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First-Year Writing Seminar

A collection of research resources for students enrolled in First Year Writing Seminar.

Use the CRAP Test

With resources like Google at our fingertips, information isn't hard to find. What is challenging is determining whether that information is credible and can be trusted. Is it factual? Biased? Relevant to your topic?

A Google search is often our first stop to gain a basic understanding of the main ideas about a topic, but since anyone with access to a computer can publish anything online, it is crucial that you evaluate the information you find, especially when completing a research paper, or looking for important information (like health or financial information).

Web sources can be particularly hard to evaluate, so here is a handy acronym to help you determine if a source may be CRAP.

Capital letters C. R. A. P. in white each in a dark blue square. Each letter has subtext to indicate what the later stands for. The full subtext is provided in the webpage text.

  • CURRENCY:  How recently was this information published/posted? Can you find a publication date?
  • RELIABILITY:  Is the information supported by evidence? Can it be confirmed by other sources?
  • AUTHORITY:  Who wrote the information - are they an expert or knowledgeable in their field? (i.e. For health information, did a doctor or nurse write it? For science information, did a scientist or researcher write it?)
  • PURPOSE / POINT OF VIEW:  Why was it written? To sell something? To sway opinion? Is it biased toward a particular point of view?

Reused with permission from Ann Grandmaison and Susan Leonardi, Reference Librarians at Northern Essex Community College in Haverhill and Lawrence MA. http://necc.mass.libguides.com/fakenewsvsrealnews/tipsforevaluating

Is it Scholarly?

If you aren't sure if a work is scholarly, start by answering these questions.

 

1. Are the author's academic credentials included?

  • Yes
    • Credentials will often include where the author the author received her PhD, what government or research organization she works for, or what school or college she works for.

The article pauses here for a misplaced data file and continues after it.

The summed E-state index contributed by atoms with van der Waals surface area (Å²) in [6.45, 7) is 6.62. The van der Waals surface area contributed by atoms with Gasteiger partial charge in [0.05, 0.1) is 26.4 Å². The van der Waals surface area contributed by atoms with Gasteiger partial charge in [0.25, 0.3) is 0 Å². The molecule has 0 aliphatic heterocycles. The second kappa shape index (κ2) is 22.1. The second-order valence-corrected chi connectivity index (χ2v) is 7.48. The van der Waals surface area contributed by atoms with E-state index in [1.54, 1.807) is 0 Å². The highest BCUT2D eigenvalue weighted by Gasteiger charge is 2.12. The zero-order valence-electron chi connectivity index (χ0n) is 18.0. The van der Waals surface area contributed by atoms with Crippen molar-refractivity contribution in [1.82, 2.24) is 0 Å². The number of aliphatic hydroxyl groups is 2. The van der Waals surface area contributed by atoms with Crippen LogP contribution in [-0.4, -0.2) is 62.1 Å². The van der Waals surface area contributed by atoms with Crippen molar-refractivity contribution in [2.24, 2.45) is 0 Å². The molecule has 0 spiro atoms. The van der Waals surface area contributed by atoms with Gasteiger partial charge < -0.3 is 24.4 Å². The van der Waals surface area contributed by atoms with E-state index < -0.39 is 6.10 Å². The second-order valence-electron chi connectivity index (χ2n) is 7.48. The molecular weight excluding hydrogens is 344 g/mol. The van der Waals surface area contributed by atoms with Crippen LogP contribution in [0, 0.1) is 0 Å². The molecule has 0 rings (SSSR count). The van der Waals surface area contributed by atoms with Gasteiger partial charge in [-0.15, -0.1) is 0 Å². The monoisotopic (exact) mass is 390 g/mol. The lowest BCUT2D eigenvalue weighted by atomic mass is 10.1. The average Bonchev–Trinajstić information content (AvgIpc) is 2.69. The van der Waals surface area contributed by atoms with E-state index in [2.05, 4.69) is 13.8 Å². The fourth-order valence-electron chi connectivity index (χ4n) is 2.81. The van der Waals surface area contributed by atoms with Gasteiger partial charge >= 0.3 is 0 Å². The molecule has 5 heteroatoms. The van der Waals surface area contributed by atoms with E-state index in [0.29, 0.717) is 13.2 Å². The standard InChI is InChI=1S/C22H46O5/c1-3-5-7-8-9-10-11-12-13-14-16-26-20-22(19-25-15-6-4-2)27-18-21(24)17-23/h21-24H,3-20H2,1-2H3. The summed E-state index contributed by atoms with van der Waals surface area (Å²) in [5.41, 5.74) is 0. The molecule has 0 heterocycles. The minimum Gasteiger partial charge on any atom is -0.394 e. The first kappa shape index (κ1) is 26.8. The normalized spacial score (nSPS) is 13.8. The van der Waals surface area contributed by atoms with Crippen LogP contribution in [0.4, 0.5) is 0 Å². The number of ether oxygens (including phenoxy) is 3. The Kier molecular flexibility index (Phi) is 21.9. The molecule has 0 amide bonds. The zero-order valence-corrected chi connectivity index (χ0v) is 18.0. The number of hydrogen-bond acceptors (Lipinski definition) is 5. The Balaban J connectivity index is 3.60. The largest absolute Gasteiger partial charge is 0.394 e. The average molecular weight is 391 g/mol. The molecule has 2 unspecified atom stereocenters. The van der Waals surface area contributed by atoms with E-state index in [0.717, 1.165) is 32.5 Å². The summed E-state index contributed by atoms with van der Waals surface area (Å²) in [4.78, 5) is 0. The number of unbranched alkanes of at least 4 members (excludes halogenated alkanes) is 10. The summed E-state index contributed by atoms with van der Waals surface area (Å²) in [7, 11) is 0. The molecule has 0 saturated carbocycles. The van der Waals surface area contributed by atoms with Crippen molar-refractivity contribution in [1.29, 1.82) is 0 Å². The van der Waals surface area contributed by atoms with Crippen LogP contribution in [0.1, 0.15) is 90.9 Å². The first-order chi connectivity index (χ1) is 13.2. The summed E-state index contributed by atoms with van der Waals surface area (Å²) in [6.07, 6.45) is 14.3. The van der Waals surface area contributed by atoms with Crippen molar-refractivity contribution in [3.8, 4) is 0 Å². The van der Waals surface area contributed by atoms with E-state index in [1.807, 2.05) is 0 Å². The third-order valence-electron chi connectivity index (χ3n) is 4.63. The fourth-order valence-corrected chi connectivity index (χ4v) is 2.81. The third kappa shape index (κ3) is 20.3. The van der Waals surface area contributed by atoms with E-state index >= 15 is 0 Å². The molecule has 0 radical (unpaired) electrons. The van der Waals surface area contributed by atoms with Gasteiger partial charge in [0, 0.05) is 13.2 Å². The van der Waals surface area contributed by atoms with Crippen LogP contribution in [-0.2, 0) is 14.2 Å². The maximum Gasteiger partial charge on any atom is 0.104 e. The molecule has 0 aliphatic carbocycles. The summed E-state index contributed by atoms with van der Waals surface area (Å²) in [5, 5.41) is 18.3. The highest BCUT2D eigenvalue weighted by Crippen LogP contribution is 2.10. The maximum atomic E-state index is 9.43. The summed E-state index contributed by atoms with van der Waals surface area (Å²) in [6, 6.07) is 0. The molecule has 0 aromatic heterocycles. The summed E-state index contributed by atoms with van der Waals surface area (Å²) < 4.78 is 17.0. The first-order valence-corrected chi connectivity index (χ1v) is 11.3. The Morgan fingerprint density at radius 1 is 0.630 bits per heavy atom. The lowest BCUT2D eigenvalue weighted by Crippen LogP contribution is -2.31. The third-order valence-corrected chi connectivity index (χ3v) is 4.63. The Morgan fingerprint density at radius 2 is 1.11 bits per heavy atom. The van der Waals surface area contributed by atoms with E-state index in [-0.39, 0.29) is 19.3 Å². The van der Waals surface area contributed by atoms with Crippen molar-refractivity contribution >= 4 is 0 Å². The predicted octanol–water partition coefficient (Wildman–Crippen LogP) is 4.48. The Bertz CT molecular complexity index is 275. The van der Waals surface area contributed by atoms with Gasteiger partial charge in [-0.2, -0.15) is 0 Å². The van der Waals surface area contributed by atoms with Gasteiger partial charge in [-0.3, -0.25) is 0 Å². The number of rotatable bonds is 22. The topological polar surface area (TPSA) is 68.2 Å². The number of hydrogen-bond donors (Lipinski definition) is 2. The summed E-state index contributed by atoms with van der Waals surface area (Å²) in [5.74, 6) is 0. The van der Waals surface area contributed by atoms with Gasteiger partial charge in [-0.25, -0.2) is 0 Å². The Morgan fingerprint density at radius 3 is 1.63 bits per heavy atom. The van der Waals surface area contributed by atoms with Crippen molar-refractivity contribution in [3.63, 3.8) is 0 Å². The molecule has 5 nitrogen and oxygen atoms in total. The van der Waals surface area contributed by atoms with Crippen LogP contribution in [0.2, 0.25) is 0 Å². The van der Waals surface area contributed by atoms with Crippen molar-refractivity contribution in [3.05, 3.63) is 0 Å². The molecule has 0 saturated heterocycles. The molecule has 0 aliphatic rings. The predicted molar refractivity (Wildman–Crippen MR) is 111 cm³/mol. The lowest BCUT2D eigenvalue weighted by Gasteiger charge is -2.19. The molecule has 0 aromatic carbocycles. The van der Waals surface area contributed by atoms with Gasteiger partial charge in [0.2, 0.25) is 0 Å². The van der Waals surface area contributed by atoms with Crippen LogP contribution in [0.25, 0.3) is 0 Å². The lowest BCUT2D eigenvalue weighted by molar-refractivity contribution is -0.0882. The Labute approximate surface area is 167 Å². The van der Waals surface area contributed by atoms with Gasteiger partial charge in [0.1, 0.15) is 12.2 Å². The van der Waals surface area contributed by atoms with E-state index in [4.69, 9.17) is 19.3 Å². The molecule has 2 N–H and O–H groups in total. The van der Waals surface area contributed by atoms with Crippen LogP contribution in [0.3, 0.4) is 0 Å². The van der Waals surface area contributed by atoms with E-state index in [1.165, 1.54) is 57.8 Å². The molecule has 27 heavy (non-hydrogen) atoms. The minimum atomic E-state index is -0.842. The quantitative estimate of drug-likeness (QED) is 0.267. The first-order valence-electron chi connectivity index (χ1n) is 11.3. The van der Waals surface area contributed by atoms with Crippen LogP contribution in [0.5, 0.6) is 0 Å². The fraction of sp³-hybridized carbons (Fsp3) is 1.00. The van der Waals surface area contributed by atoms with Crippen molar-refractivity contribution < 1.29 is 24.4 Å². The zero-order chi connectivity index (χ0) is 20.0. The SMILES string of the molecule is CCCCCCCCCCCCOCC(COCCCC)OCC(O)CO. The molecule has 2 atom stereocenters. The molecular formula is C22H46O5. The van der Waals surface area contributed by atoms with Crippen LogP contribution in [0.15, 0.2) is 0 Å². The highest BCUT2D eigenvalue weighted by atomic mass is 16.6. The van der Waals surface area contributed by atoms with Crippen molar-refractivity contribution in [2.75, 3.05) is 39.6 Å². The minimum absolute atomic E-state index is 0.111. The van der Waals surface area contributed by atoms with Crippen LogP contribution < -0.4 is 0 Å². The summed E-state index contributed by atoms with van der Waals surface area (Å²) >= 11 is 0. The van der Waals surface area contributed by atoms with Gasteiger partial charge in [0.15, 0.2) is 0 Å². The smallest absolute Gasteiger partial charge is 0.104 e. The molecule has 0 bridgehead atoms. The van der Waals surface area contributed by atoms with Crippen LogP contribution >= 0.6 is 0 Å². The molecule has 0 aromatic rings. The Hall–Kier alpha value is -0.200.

• Be sure the credentials relate to the topic. Physics credentials do not make someone an expert of Chinese Art.)
  • No
    • Credentials will often include where the author the author received her PhD, what government or research organization she works for, or what school or college she works for.
    • Did you check the end of the work too?  In some disciplines, credentials appear there.
  • Not Sure
    • Credentials will often include where the author the author received her PhD, what government or research organization she works for, or what school or college she works for.
    • Maybe you found the author credentials, but you don’t trust they are academic or appropriate. Consider the credentials of the journal, organization, publisher or website itself.

 

2. Page through the work. Does it have a formal structure?

A formal structure in an article or book chapter often include headings such as "literature review," "results," "discussion," "conclusion." Full-length scholarly books (often called monographs) often contain similar sections.

  • Yes
    • Scholarly articles, book chapters and monographs have a formal structure and present new ideas or an original study. They will mention other works in the field.
  • No
    • Scholarly articles, book chapters and monographs have a formal structure and present new ideas or an original study. They will mention other works in the field.
    • While the headings “Literature Review, “ Methods,” and “Discussion.” are common in some disciplines, there are plenty of scholarly articles that don't use those exact headings. For articles in the humanities, for example, formal structure will include headings related to the subject of the article.
  • Not Sure
    • Check out the example articles and Evaluating Resources document above.

 

3. Does the author include a list of works cited, references, or a bibliography?

  • Yes
    • It is always important for scholars to build on the work of other scholars and to give credit where credit is due. The citations may include footnotes and/or endnotes.
  • No
    • This work is probably not scholarly
  • Not Sure
    • The bibliography or works cited is often found at the end of the article. It is possible that the article will have footnotes and endnotes.

 

(These questions adapted from the University of Michigan's "Is it Scholarly?" tool.)